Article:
Matthew Brunwasser covered the Balkans reporting for the New York Times, the International Herald Tribune and the World on US public radio. He has reported from Europe, the Middle East, Africa, and the former USSR for dozens of print, radio and television media. His investigations have examined organized crime and corruption in the Balkans, the global illicit trade in small arms, links between Communist-era State Security services and today’s political and business elite in Eastern Europe. His IRP project will investigate the revolving door at the State Department: what former US diplomats do in private business after leaving public service and how it affects US interests.
Brian Joseph joins the IRP after a decade of working for newspapers in California. His most recent stint was at the Orange County Register, where he served as an investigative reporter and Sacramento correspondent covering government waste and secrecy, consumer protection and the intersection of money and politics. As an IRP Fellow, Joseph will be researching a growing sector of California’s foster care system in which vulnerable children are frequently abused and neglected.
Caitlin McNally worked as a producer on a PBS “Frontline” examination of the NFL and concussions. For “Frontline,” she also produced Football High (2011), an hour-long documentary about the new face of high school football, and co-produced Digital Nation(2010), a documentary and web report about life in the digital age. She has also directed and produced a 60-minute episode of “Finding Your Roots,” (2012) the acclaimed national PBS series hosted by historian Henry Louis Gates, Jr. McNally acted as associate producer for the Emmy award-winning HBO documentary, Ghosts of Abu Ghraib (2007). PBS “Frontline” and the IRP are also giving special support to Caitlin McNally to report on the legacy and consequences of sentencing American youth to adult prisons.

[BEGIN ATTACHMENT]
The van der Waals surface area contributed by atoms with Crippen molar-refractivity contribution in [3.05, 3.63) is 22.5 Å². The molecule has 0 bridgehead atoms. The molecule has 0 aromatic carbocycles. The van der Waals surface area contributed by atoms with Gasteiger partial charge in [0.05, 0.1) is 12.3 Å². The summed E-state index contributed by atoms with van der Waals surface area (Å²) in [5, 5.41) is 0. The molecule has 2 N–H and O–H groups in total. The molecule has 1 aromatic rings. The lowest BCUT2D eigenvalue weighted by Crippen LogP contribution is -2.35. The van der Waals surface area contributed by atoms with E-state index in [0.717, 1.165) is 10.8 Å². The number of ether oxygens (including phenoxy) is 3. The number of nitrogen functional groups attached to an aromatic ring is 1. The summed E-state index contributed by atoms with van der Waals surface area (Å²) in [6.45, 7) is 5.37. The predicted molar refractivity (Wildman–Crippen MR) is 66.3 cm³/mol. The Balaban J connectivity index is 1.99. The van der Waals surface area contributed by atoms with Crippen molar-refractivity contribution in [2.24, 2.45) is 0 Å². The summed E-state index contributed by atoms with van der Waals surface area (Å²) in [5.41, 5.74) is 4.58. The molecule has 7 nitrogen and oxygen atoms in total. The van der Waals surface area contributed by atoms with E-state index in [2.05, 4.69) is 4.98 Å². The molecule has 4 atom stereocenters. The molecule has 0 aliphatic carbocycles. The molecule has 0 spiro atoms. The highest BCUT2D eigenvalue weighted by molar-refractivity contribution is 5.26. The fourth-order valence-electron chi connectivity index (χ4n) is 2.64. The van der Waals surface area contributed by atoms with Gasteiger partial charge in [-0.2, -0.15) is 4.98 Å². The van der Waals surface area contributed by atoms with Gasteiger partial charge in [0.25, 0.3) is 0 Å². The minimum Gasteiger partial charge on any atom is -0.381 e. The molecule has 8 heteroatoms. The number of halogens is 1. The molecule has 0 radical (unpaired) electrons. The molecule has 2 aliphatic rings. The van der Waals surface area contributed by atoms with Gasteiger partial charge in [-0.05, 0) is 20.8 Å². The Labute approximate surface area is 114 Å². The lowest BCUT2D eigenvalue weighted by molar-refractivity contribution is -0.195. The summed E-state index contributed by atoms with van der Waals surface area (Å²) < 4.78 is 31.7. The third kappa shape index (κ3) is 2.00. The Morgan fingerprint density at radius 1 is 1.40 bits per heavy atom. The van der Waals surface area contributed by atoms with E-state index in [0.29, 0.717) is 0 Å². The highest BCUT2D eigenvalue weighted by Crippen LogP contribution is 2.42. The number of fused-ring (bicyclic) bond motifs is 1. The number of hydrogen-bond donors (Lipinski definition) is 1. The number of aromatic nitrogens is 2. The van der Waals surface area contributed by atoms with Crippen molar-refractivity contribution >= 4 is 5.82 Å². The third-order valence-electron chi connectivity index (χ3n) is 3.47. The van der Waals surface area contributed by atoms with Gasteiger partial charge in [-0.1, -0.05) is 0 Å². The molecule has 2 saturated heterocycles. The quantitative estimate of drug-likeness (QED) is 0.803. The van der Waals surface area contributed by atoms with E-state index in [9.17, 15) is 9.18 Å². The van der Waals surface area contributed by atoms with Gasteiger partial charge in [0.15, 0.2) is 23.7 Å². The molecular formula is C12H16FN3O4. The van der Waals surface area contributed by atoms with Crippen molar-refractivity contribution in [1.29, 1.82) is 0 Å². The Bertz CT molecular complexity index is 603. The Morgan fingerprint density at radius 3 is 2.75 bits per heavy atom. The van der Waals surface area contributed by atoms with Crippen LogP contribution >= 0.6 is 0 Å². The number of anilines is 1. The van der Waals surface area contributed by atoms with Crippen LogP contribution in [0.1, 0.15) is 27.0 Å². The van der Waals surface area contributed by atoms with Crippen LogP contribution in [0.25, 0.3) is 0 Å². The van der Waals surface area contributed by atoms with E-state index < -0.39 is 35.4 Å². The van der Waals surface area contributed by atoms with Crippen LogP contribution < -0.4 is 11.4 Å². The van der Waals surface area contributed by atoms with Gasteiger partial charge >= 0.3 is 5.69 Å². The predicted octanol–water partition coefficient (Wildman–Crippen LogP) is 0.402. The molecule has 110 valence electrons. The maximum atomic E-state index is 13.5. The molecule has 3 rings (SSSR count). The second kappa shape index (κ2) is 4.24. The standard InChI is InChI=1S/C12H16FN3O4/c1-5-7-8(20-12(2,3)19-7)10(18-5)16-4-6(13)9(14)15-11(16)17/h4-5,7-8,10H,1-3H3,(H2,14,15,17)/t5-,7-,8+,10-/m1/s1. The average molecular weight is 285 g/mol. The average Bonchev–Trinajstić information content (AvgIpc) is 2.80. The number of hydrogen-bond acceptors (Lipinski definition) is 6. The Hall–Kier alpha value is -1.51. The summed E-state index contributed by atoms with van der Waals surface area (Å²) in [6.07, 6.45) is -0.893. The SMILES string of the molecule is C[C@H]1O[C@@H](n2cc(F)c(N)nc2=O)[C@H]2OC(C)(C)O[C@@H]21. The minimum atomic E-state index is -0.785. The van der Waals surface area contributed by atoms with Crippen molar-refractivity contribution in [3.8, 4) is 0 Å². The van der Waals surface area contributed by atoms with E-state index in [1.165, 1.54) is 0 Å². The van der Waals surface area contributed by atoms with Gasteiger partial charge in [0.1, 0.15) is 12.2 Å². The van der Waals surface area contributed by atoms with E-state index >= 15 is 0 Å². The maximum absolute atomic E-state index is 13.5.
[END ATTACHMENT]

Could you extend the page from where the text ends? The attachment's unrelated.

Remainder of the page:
Monica Cruz-Rosas is a reporter from Mexico City who, since 2009, has covered politics, crime and US-Mexico border issues for Mexican and US news outlets. Her work has been published in Mexican magazine Emeequis, The Texas Observer and the hyper-local news site Oakland North in the Bay Area. She has also worked for the Investigative Reporting Program at UC Berkeley. The IRP and Univision are giving special support to Monica Cruz Rosas to examine the drug trade in Mexico.
This year’s fellowships are made possible by a core grant from the Sandler Foundation, along with donations from Scott and Jennifer Fearon, Margaret and Will Hearst, Steve Silberstein, the Financial Times, Peter Wiley and the Wyncote Foundation.
Emad Mekay, Antonia Juhasz, and Daniel Alarcón
Daniel Alarcón divides his time between Peru and Oakland, California, though his writing, both fiction and non-fiction, is oriented towards Latin America. His fiction has received numerous awards: he was listed among the New Yorker’s “20 under 40” new writers, a finalist in the 2010 O. Henry Prize, winner of a PEN Literary Award in 2008. In addition, the British literary magazine Granta in 2007 named him the Best Young Novelist. As an IRP Fellow, Alarcón’s foray into investigative reporting explored the social and political landscape of the Peruvian penal system, with a special focus on Lurigancho, one of South America’s most notorious prisons.
Antonia Juhasz, based in San Francisco, has written three books on the oil industry and the environment and numerous articles on this topic, most notably her cover story in The Nation on the hidden health risks of the BP oil spill in the Gulf. Her articles and op-ed pieces have appeared in the New York Times, the International Herald Tribune, the Washington Post and in many other publications. She graduated from Brown University and has a Masters in Public Policy from the Georgetown University Public Policy Institute. Her topic, as an IRP Fellow, explored the oil rush in Afghanistan in which China was pitted against the petroleum giants.